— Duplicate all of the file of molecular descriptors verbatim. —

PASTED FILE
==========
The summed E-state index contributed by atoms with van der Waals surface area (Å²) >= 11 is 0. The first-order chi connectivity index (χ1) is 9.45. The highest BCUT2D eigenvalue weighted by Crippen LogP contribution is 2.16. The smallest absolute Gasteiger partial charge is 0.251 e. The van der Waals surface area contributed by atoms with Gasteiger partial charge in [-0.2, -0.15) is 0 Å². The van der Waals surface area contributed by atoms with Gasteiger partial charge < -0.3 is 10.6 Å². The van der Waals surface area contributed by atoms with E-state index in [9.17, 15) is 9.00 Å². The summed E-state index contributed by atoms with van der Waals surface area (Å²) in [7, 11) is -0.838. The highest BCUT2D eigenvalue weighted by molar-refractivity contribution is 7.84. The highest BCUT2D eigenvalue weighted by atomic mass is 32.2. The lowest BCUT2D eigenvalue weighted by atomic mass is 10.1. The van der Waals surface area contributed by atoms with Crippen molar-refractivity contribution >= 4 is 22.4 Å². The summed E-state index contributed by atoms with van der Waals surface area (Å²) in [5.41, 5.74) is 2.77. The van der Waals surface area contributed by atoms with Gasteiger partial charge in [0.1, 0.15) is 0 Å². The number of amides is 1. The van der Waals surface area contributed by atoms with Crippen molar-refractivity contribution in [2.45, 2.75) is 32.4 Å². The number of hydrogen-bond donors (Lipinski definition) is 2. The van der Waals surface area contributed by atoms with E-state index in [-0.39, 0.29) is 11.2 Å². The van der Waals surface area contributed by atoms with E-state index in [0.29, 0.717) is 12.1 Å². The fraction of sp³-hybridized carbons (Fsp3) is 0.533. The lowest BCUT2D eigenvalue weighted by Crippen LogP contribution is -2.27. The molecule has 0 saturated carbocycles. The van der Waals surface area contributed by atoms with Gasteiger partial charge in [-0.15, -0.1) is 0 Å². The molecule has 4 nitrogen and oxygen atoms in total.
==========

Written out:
The summed E-state index contributed by atoms with van der Waals surface area (Å²) >= 11 is 0. The first-order chi connectivity index (χ1) is 9.45. The highest BCUT2D eigenvalue weighted by Crippen LogP contribution is 2.16. The smallest absolute Gasteiger partial charge is 0.251 e. The van der Waals surface area contributed by atoms with Gasteiger partial charge in [-0.2, -0.15) is 0 Å². The van der Waals surface area contributed by atoms with Gasteiger partial charge < -0.3 is 10.6 Å². The van der Waals surface area contributed by atoms with E-state index in [9.17, 15) is 9.00 Å². The summed E-state index contributed by atoms with van der Waals surface area (Å²) in [7, 11) is -0.838. The highest BCUT2D eigenvalue weighted by molar-refractivity contribution is 7.84. The highest BCUT2D eigenvalue weighted by atomic mass is 32.2. The lowest BCUT2D eigenvalue weighted by atomic mass is 10.1. The van der Waals surface area contributed by atoms with Crippen molar-refractivity contribution >= 4 is 22.4 Å². The summed E-state index contributed by atoms with van der Waals surface area (Å²) in [5.41, 5.74) is 2.77. The van der Waals surface area contributed by atoms with Gasteiger partial charge in [0.1, 0.15) is 0 Å². The number of amides is 1. The van der Waals surface area contributed by atoms with Crippen molar-refractivity contribution in [2.45, 2.75) is 32.4 Å². The number of hydrogen-bond donors (Lipinski definition) is 2. The van der Waals surface area contributed by atoms with E-state index in [-0.39, 0.29) is 11.2 Å². The van der Waals surface area contributed by atoms with E-state index in [0.29, 0.717) is 12.1 Å². The fraction of sp³-hybridized carbons (Fsp3) is 0.533. The lowest BCUT2D eigenvalue weighted by Crippen LogP contribution is -2.27. The molecule has 0 saturated carbocycles. The van der Waals surface area contributed by atoms with Gasteiger partial charge in [-0.15, -0.1) is 0 Å². The molecule has 4 nitrogen and oxygen atoms in total.